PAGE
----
In a neighborhood better known for its poverty and blight, a new apartment building in the South Bronx is garnering attention not only for its affordability, tasteful design, and sculpture garden, but also for its green features and sustainable elements. The Intervale Green complex, on Intervale Avenue, between Freeman Street and Louis Niñe Boulevard, is dispelling the usual assumptions associated with sustainability and going green. There is a strong perception that “green” caters only to the wealthy, who have the expendable income to be more environmentally conscious by buying a Prius or shopping at an expensive, organic, grocery store. This low-income housing development and many others being built across the country are testimony to the fact that these green features are not just for the wealthy and are more than just good for the environment.
Those who have moved into the 128-unit development since its opening in February of this year are especially conscious of the impact the design of this building will have on their pocketbooks. In a city where, according to the 2005-2007 American Community Survey roughly 19% of people live below the poverty level, a low-income housing complex that also helps its residents save in monthly costs is a relief, even more so in this current economic climate. Residents, who qualified for the units and are low-income or formerly homeless, are expected to save about 30% on their monthly utility bills. More efficient lighting, Energy Star appliances, and well-insulated windows are some of the main green features that will help reduce energy consumption. The complex also boasts three green roofs with vegetable and flower gardens, which will help cool the building and aid in storm water runoff. In addition, they are anticipated to improve air quality, an important consideration in a neighborhood with twice the average rate of asthma than the rest of New York City.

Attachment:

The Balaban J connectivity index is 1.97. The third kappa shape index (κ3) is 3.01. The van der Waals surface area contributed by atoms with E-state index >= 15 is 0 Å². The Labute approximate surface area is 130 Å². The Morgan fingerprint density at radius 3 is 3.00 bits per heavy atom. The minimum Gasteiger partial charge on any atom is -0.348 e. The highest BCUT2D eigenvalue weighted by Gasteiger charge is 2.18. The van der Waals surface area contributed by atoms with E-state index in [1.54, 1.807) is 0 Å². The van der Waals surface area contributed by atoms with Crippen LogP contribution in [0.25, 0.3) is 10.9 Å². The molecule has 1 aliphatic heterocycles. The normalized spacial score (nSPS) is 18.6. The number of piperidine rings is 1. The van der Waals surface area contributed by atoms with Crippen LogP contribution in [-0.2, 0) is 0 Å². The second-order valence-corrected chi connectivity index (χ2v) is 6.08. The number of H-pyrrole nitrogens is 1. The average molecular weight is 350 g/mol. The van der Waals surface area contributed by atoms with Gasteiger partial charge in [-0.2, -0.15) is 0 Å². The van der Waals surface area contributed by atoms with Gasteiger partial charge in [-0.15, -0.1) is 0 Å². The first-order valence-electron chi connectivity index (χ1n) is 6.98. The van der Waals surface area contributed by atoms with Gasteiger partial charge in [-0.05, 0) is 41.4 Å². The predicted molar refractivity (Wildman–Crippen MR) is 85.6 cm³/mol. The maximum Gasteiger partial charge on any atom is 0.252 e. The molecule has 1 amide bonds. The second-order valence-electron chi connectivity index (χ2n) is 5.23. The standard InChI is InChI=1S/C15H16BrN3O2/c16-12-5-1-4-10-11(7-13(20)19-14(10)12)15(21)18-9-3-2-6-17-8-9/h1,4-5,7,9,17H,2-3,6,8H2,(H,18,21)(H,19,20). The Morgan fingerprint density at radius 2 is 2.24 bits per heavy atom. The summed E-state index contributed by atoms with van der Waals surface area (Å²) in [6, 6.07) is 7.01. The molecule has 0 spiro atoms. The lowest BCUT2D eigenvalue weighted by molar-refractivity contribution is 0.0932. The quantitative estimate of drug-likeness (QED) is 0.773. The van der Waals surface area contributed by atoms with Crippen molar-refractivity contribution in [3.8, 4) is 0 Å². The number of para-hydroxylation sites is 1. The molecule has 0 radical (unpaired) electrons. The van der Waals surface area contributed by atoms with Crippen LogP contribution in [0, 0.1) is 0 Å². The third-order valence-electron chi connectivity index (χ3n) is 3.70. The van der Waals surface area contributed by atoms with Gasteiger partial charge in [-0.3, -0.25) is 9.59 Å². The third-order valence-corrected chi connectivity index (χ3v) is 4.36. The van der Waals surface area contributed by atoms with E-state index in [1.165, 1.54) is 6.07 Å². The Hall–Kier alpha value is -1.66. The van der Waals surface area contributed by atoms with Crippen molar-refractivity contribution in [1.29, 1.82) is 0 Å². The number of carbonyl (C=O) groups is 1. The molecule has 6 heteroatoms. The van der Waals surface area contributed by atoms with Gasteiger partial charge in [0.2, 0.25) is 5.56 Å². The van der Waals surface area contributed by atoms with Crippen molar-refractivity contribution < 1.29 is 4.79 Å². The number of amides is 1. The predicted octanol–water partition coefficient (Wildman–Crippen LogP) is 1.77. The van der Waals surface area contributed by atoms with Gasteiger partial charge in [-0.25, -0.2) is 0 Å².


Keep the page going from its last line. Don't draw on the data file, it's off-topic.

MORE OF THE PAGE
The idea to build the Intervale Green complex originated from and was developed by the Women’s Housing and Economic Development Corporation (WHEDCo). A women-centered organization founded in 1991 by Nancy Biberman, its mission is to work “with families in the Bronx who struggle with the multiple challenges presented by poverty, and who, like all of us, aspire to a healthy, financially stable future.” The project is part of a pilot program through the New York State Energy Research and Development Authority, and is, at present, the largest multi-family, high-rise, Energy Star affordable housing development in the country. In addition to getting funding from the state authority, organizations like Enterprise Foundation’s Green Communities Initiative assisted financially and provided their expertise.
Many more of these green affordable housing projects are underway across the country, and will certainly get a boost with more increased funding under the federal stimulus package. Intervale Green complex is an excellent example of how sustainable design is no longer unattainable for people of more modest means. Whether a luxury high-rise, or low-income housing development, green is in, and more accessible and affordable than you think.